After close to four decades, one of the world’s largest LGBTQ+ travel conferences will return to the Caribbean — and specifically to Puerto Rico. The International LGBTQ+ Travel Association (IGLTA) will hold its 40th anniversary Global Conventionat the Puerto Rico Convention Center Oct. 4 to 7.
Puerto Rico hosted the group’s second annual conference in 1985. And it’s not just the beaches or the food that’s bringing the IGLTA back this year: the island has been working hard to attract LGBTQ+ travelers.
According to data from Discover Puerto Rico, just 19% of LGBTQ+ travelers identified Puerto Rico as an LGBTQ+ -friendly destination in 2019. But that number increased to 41% a year later. Discover Puerto Rico attributes that increase, in part, to working alongside HospitableMe, an organization that promotes inclusivity in the hospitality industry.
That’s something Puerto Rico has been involved in for the past couple of years. In addition to the collaboration with HospitableMe, Discover Puerto Rico launched its Live Out initiative in 2021 to raise awareness of the island being a welcoming destination for LGBTQ+ travelers. It also launched a Pathway to Employment initiative that addresses LGBTQ+ challenges and solutions in the workforce. The tourism development group does its part by using LGBTQ+ staff, offering a wealth of resources, recommendations and visitor guides on its website to cater to LGBTQ+ guests.
It’s strides like those that the IGLTA would like to see become more normalized across the region.
“Holding our signature educational and networking event in Puerto Rico gives us the opportunity to make a strong, positive impact not only on their local LGBTQ+ communities but also on LGBTQ+ tourism throughout the Caribbean,” said IGLTA president and CEO John Tanzella.
Could more be done? The short answer, Tanzella said, is yes. But there has been some progress, at least.
“There certainly have been positive shifts in the Caribbean in recent years, notably Barbados, Antigua & Barbuda and St. Kitts & Nevis decriminalizing same-sex relations in 2022,” Tanzella said. “While things are moving forward in terms of removing these archaic laws, there is still a noticeable lack of protections throughout the islands, particularly for those people who are transgender or nonbinary.”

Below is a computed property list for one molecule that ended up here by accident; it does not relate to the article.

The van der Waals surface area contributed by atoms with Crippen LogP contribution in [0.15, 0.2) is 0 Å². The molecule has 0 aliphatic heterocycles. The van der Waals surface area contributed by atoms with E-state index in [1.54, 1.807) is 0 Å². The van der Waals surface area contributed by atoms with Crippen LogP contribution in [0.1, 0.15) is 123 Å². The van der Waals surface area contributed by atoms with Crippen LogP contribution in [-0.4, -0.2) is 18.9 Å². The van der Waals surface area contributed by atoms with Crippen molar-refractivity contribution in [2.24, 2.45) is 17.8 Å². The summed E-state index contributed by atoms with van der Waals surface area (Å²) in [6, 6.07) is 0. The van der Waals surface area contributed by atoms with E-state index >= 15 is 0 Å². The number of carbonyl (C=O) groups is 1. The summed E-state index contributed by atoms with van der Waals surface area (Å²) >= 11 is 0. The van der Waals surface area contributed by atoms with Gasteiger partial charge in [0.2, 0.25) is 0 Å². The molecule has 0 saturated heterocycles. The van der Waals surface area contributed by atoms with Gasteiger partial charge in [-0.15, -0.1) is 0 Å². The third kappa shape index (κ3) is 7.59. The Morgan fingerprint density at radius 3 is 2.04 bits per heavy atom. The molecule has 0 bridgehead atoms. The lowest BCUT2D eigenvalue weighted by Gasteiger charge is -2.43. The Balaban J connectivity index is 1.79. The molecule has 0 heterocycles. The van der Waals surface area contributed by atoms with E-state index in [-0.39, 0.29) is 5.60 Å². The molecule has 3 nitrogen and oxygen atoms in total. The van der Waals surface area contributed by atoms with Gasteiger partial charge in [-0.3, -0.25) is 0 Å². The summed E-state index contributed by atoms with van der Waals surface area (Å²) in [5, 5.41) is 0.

Some of the more progressive LGBTQ+ laws in the Caribbean are linked to islands like Curacao, with ties to the Netherlands, which Tanzella cites as scoring very high for LGBTQ+ rights worldwide.
“Not only do we want to make sure all travelers feel welcome, but we also see it as a tremendous privilege to show our industry partners how inclusivity and values-based efforts like [those promoted by] IGLTA can drive prosperity for the entire region,” said Leah Chandler, Discover Puerto Rico’s chief marketing officer.
According to Chandler, Puerto Rico is one of seven islands in the Caribbean where same-sex marriage is legal and the only one with adoption rights awarded to same-sex couples.
A topic to be discussed at this year’s conference is how LGBTQ+ tourism can be a driver for inclusivity changes in the Caribbean.
Said Chandler, “The island continues to welcome LGBTQ+ travelers with open arms and, as the island’s destination-marketing organization, Discover Puerto Rico is always seeking areas of improvement to help continue making the Island a safe and welcoming place for all.”
IGLTA’s global network includes 12,000 LGBTQ+ accommodations, destinations, service providers, travel agents, tour operators, events and travel media in 80 countries.
Visit the IGLTA site to learn more about to event or to register to attend.
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